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Miscellany

The Best Mid-Major Team in the Country is Wide Open After Murray State's Loss, and Wichita State Made Its Case

For most of the year, Murray State has dominated the attention when it comes to teams outside the power conferences, as it remained undefeated until last week. While that was a great story for a program like Murray State, it also has masked what has been a very good year for “Mid-Major” teams, where several others have a claim at the top spot.

If we exclude the “BCS” conferences plus the Mountain West and Atlantic-10 (the two other conferences that have had multiple bids each of the last four years), teams from the remaining conferences comprise 15 of the top 60 teams in Ken Pomeroy’s rankings–and none of them incidentally is named Murray State. For comparison, the previous five seasons have ended with 9, 12, 9, 7 & 7 teams from the other conferences ranked in Pomeroy’s Top 60.  The season is not over so those rankings can change, but it suggests that the depth of quality in the mid-majors has been very good in 2011-2012. St. Mary’s and Gonzaga are among the best 30 teams in the country, BYU has an at-large case, Southern Miss and Memphis should be in the tournament, Harvard has put together a great season, Long Beach State played well against good competition, Creighton was ranked until their recent slide, Iona is going to be a dangerous out, and Middle Tennessee may garner at-large consideration even if they don’t win a conference title.

Then there is Wichita State. On Saturday, Wichita State went to Creighton and decimated the Blue Jays, making their claim to shoot to the head of the Mid-Major line. The Shockers put on an offensive display (49 points in the first half in an 89-68 win). They also frustrated Creighton star Doug McDermott on the defensive end. That dominant performance pushed Wichita State to #9 in Ken Pomeroy rankings, and they are up to #17 in the latest RPI rankings, which would put them solidly in 4/5 seed contention right now.

Wichita State won the NIT last season, beating yearly NIT participant Virginia Tech along the way, and defeating everyone’s top tourney snub, Alabama, in the Final. They returned a senior-laden group (all five starters are seniors), have a deep bench, and have 7-footer Garrett Stutz along the front line to give them size against the big boys. Guard Joe Ragland gives them excellent perimeter play, and is among the nation’s leaders in effective field goal percentage (62.5% from 2-pt shots, 47.3% from 3-pt range). Under Gregg Marshall, who will be a hot candidate for jobs this offseason, they do what his teams usually do: prevent offensive rebounds from the opponent, get their own misses, and avoid turnovers.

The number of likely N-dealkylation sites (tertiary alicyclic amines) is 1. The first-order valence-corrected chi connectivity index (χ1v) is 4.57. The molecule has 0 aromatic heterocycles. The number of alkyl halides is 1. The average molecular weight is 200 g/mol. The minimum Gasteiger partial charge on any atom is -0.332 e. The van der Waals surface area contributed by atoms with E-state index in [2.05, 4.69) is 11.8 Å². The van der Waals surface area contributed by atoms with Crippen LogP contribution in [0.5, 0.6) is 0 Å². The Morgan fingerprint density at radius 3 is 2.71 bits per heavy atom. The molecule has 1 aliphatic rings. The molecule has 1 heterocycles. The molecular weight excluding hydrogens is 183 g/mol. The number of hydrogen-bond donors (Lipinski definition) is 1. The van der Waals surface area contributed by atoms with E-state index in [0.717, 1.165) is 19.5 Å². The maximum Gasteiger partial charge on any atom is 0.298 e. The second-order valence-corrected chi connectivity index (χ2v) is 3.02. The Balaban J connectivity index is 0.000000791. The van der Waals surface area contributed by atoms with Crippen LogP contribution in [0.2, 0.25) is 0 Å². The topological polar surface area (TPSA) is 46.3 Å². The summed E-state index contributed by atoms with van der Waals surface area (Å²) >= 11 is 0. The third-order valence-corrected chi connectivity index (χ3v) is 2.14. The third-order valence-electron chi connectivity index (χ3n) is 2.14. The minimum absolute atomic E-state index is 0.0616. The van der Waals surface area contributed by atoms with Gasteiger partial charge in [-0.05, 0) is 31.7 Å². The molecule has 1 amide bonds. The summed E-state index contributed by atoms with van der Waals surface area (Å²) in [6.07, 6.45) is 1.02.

That current #9 ranking in Ken Pomeroy’s rankings is in select company. Excluding the ACC, Big East, Big XII, Big Ten, Pac-10, SEC, Mountain West and Atlantic-10 teams, the only other teams to rate in the top 15 over the last decade are Butler in 2010 (12th), Gonzaga twice in 2004 and 2009, and Memphis from 2006 to 2008. Pretty rare company.

Southern Illinois (#4 seed in 2007) and Drake (#5 seed in 2008) were the two highest seeded teams from the Missouri Valley over the last decade. Wichita State now 22-4, with two of the losses coming in overtime, and three of them coming to tournament-caliber teams: Alabama, Temple and Creighton. They now have a 19 point win over UNLV, who will be a pretty high seed in the tournament, and that 21 point win at Creighton. They will travel to Davidson for the Bracket Busters this weekend, and should be a pretty solid favorite in their remaining games.

If they enter the tournament at 28-5 or better, they should garner 5-seed or better. In this season with lots of successful teams from the Mid-Major ranks, and where one got to 23-0, it is Wichita State who looks like the heir apparent to Butler as we head toward March, even if the coaches who vote in the coaches poll don’t realize it yet.

[photo via US Presswire]

 

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